Have you ever read a book where the author says, “It took a village to get this published” and then thanks a zillion people? I’ve done that as well, because it’s so true. You just can’t write a book in a void. Well, ok you can, but then no one but you and the cat are ever going to read it, and that’s exactly zero fun.
So, when we talk about a “village” we usually mean people, like moms and spouses and editors and besties. But one thing writers often forget to attribute—or at least I know I do—are amazing books that we’ve read, completely loved, and that always influence us silently and quietly even when we don’t consciously think about them. Most people have at least one of these in their lives: a great read you devoured, then read a few more times, then recommended to others because it was so incredibly good.
One of the most special books that fits this category for me is A Wrinkle in Time by Madeleine L’Engle. Published way back in 1962, this title might not be too familiar (or maybe it is, since the movie came out in 2018—haven’t seen it) but it should be because the book rocks some basic, awesome, and fundamentally human ideals really hard. No wonder I like to write about girls with grit who live inside a supernatural storyline twist.
Meg Murray, teen protagonist, runs the show here, and she’s everything high schoolers fear—awkward, alone, sad, and brilliantly weird. Meg lives with her also-brilliant and beautiful scientist mother, little brother, Charles Wallace (the family genius at only 5) and twins, Sandy and Dennys. No spoilers here so let’s just say that Meg and Charles Wallace end up on a late-night and multi-universe adventure (with Cute Boy From School, Calvin) to find their scientist-dad who has gone missing while in the midst of secret government work.
I love Meg. She’s everything I was but did not want to be, but made it ok somehow. From her completely hopeless frizzy hair (check), awkwardness around Calvin (oh yeah, check), absolute pain and sorrow at her missing dad (though in a slightly different way, but still, yup, check), all the way to her fierce strength and stunning tenacity, she was a girl I could hold on to, someone who would be nice to you at lunch if you were the new kid at school.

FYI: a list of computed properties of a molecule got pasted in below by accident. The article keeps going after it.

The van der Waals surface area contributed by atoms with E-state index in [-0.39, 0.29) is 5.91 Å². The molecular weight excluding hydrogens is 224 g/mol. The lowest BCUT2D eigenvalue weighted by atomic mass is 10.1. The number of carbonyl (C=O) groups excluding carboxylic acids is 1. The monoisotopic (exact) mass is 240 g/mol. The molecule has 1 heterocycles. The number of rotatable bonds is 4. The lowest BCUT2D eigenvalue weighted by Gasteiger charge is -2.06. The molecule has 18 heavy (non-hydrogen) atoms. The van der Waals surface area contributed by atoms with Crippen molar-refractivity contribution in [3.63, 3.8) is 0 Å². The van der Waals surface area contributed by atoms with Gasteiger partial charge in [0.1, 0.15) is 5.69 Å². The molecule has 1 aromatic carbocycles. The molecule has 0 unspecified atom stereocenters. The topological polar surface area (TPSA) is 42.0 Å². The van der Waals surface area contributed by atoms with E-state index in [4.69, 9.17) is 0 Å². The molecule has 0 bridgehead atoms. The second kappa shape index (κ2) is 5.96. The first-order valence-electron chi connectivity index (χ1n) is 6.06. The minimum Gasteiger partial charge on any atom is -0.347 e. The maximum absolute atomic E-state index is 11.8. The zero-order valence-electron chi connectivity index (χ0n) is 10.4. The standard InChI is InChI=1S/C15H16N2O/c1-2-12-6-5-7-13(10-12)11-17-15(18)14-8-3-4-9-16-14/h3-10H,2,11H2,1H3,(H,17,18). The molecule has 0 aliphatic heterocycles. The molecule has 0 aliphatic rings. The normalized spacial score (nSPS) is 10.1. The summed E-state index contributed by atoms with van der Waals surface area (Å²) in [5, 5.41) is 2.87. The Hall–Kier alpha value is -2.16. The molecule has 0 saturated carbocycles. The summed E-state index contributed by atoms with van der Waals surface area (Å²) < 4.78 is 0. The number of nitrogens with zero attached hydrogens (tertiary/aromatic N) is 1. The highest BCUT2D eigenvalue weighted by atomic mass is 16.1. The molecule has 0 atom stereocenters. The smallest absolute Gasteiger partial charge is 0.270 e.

Remember, this was crafted in 1962, so no cell phones, Insta, social media of any kind. People lived life, moved on, liked it or didn’t. No commentary shouted out to the world. No blogs, influencers, or trendsetters in the way we know them today. Discomfort, awkwardness, fear, sadness…these belonged (as they always do) to you, and were yours to share (maybe) with friends and family (if that’s how your family dynamic rolled), but not blasted out for the world to see and consume.
Meg negotiated her father’s disappearance with grace and sadness, until the time came when she thought I can do something here, and then did it. This is exactly what I needed as a girl, someone like me—nerdy, frizzy-haired, weird—who made choices, fell hard but always floated to the top, and succeeded where others, less strong, would fail. Meg Murray was my model, my friend, an unknown support I didn’t even realize was there until I too had to sink or swim in the face of tragedy and pain.
I’m admittedly afraid to see the movie because…what if Meg isn’t the same hero of my childhood, the one whose awkwardness propped me up and pulled me through? Nobody wants to negotiate that kind of disappointment. But then I think, wait, the Meg who taught me courage wouldn’t be scared to see a movie. She’d go, take what she wanted and needed, and leave the rest. Right.
Good advice, Meg.